Why go Vegan

Why you should go Vegan!

Something very close and dear to my heart is kindness. One of the most profound ways to be kind is with your plate. You can literally change the world with choices you make. So why wouldn’t you make the choice to be kinder to EVERYONE by going vegan.

Go vegan for the animals!

I wanted to list out my top reasons for going vegan in a weekly series!

Vegan Fridays!

The first reason I want you to go vegan is for the animals!

I personally am Vegan for the animals.

Yes the environment, health, etc are all great reasons to go vegan…. but the thought of eating something living, freaks me out. Eating something that was alive. and was killed just for this moment to be tasted by you… don’t you think that’s weird? if you really think about it. How can it not make you feel weird. Also what is more violent than murder. Killing an animal to eat it is murder…. violence and suffering for a sandwich?

A vegan lifestyle prevents a tremendous amount of animal slaughter and suffering.

Even though nonhuman animals’ reactions to pain are sometimes different to humans’, they still feel it. As The Conversation summarizes: “How pain is sensed and the physical processes behind this are remarkably similar and well conserved across mammals and humans. There are also many similarities in pain behaviors across the species, for example they may stop socializing with people and/or other animals, they may eat less, they may vocalize more and their heart rate may rise.”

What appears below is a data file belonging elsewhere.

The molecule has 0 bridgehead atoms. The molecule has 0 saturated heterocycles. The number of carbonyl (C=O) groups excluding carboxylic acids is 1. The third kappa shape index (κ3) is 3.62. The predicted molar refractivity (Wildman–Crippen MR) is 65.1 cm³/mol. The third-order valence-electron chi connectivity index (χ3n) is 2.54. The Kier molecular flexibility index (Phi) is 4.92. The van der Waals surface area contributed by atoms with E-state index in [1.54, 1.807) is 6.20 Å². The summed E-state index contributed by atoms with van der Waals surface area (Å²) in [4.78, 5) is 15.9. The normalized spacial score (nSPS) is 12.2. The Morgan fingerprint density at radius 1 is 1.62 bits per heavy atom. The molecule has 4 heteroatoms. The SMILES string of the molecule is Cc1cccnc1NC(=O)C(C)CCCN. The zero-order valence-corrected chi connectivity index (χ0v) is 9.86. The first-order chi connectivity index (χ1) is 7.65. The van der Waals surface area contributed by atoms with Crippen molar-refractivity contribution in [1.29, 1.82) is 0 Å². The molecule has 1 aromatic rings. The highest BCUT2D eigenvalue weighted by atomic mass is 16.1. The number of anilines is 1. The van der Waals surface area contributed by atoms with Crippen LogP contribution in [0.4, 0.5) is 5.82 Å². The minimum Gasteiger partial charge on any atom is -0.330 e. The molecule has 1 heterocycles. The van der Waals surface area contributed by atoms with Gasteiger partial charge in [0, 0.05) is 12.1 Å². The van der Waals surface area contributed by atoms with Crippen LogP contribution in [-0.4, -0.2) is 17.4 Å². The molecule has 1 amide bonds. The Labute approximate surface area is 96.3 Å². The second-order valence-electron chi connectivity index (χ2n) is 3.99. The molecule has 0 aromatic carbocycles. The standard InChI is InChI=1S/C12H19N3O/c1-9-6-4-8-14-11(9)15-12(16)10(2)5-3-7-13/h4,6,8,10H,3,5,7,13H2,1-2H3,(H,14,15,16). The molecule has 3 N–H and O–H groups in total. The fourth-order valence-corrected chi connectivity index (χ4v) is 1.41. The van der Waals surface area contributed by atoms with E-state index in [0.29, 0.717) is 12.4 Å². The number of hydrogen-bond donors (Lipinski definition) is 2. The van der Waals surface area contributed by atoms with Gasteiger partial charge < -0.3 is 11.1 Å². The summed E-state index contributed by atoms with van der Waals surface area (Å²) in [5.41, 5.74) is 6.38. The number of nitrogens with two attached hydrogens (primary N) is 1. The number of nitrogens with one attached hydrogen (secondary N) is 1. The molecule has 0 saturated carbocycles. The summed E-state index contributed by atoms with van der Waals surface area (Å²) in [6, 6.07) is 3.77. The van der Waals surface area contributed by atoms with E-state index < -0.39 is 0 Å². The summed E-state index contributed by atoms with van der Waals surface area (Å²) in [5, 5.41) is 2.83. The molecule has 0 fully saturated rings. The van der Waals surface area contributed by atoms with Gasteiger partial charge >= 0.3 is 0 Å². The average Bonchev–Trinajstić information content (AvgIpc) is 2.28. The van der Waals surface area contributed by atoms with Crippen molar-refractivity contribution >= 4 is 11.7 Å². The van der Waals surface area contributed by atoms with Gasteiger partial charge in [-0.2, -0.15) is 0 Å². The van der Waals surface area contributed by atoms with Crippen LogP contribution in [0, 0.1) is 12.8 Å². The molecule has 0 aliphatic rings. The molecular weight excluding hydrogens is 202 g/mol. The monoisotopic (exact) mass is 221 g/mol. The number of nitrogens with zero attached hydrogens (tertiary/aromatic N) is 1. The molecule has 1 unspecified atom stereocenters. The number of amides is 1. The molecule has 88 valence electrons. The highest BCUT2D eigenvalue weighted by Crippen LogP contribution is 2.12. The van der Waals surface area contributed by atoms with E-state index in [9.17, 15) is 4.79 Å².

Let’s begin with the most common method of cattle slaughter. Here, a cow steps onto the kill floor, and a worker puts a captive bolt pistol to the animal’s forehead. The trigger pulled, a steel rod shoots through the skull, instantly inflicting a massive brain injury. A chain then hoists the cow into the air, and another worker cuts her throat. Over the following minutes she bleeds out as her still-pumping heart gushes blood onto the floor.

While horrifying to witness, captive bolt stunning is almost is almost certainly the least cruel method of stunning utilized by slaughterhouses.

Even though nonhuman animals’ reactions to pain are sometimes different to humans’, they still feel it. As The Conversation summarizes: “How pain is sensed and the physical processes behind this are remarkably similar and well conserved across mammals and humans. There are also many similarities in pain behaviours across the species, for example they may stop socialising with people and/or other animals, they may eat less, they may vocalise more and their heart rate may rise.” 

A 2017 report by the United Egg Producers estimated that 85 percent of commercial egg production in the U.S. used battery cages, compared with 90 percent globally. Battery cages are usually a few feet wide and 15 inches high, leaving no room for chickens to spread out or stretch their wings. Multiple birds are stuffed into these small spaces and are unable to carry out natural behaviors such as perching, dust-bathing, foraging, and roosting. These small and confined spaces are extremely harmful to chickens both physically and psychologically.

Over 70 billion land animals are slaughtered for meat alone worldwide — that’s almost as many humans that ever lived on Earth.

Most meat-eaters have never really questioned their behavior. After all, everyone around them is eating animal products, it’s convenient and they taste really good!

But are these good enough reasons to take the life of innocent beings if eating animals is entirely optional and we can be healthy on a plant-based diet?